Researchers Spot New Cryptocurrency Stealing Malware Advertised Under a Subscription Model
A cryptocurrency-related malware program has been advertised on darknet forums as the “leading way to make money in 2021,” raising alarms among the cybersecurity community. Palo Alto Networks published a report on the malicious app Westeal, detailing the author’s ties with other types of malware that steals major streaming services accounts.
Westeal Claims to Be Immune Against Major Antivirus Software
According to the cybersecurity firm, “Westeal” is an evolution of “Wesupply Crypto Stealer,” another malicious crypto software that has been sold since May 2020. Findings suggest that Wesupply’s evolution has been advertised since mid-February 2021.
The study points out that Westeal was designed to basically steal bitcoin (BTC) and ethereum (ETH) coming in and out of the victim’s wallet through their clipboard.
Moreover, people who acquire the malicious app get access to a web panel to handle all the operations, including a “victim tracker panel.”
A detail that raises concerns from Palo Alto Networks is the fact that Westeal is reportedly immune to major antivirus software.
The malware works with a subscription model, and “Complexcodes,” the anon author of the app, profits by charging 20 euros ($24) monthly, 50 euros ($60) for three months, and 125 euros ($150) yearly.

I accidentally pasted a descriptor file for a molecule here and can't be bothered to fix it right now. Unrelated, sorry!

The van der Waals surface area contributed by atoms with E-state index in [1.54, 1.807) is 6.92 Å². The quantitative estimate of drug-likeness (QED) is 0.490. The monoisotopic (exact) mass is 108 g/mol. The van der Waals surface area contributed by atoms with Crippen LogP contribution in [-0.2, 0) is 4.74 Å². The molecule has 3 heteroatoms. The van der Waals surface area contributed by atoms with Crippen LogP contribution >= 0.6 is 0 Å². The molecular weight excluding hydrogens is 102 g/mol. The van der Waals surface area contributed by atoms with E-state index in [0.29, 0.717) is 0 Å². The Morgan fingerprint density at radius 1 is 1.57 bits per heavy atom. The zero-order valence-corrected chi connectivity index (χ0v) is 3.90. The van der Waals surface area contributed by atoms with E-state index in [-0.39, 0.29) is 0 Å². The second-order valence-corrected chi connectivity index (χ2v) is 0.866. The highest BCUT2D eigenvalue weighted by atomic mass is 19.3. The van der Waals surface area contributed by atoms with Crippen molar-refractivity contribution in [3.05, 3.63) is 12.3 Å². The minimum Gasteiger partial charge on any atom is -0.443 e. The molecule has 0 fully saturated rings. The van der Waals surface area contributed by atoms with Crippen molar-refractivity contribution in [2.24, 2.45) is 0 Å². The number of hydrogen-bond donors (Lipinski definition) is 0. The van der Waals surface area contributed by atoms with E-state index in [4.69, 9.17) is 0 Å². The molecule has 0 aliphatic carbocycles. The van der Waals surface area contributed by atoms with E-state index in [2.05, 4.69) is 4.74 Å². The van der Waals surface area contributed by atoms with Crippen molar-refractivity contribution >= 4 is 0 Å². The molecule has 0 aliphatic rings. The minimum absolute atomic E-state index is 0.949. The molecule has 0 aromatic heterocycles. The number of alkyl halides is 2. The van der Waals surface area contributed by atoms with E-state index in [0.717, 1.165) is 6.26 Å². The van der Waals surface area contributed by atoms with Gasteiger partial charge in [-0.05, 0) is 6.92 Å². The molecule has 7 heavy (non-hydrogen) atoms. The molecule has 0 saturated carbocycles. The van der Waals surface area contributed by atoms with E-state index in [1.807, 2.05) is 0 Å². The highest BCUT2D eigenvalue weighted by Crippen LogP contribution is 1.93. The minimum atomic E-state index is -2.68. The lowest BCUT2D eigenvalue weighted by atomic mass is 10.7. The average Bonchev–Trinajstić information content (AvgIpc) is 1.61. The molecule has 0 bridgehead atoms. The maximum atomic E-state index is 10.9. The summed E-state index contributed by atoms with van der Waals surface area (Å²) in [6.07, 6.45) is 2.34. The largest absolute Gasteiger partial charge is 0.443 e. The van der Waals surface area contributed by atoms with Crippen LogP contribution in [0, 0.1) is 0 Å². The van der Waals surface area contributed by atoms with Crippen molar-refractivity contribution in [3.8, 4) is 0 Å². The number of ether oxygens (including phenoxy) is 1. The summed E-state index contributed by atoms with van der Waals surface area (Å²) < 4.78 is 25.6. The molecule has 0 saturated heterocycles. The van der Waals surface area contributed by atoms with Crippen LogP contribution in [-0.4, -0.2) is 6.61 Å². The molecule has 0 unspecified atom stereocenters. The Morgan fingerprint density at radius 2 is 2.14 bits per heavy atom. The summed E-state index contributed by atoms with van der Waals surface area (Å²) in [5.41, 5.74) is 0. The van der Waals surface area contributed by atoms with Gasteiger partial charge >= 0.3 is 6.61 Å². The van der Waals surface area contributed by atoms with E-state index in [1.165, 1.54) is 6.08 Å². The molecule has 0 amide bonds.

The Malware Is a ‘Shameless’ Crypto Stealer, Researchers Say
The cybersecurity firm provides more details on the malware:
In order to “steal” cryptocurrency from a victim, Westeal uses regular expressions to look for strings matching the patterns of bitcoin and ethereum wallet identifiers being copied to the clipboard. When it matches these, it replaces the copied wallet ID in the clipboard with one supplied by the malware. The victim then pastes the substituted wallet ID for a transaction, and the funds are sent instead to the substitute wallet.
Still, Palo Alto Networks qualifies Westeal as a “shameless” malware:
Westeal is a shameless piece of commodity malware with a single, illicit function. Its simplicity is matched by a likely simple effectiveness in the theft of cryptocurrency. The low-sophistication actors who purchase and deploy this malware are thieves, no less so than street pickpockets. Their crimes are as real as their victims. The fast and simple monetization chain and anonymity of cryptocurrency theft, together with the low cost and simplicity of operation, will undoubtedly make this type of crimeware attractive and popular to less-skilled thieves.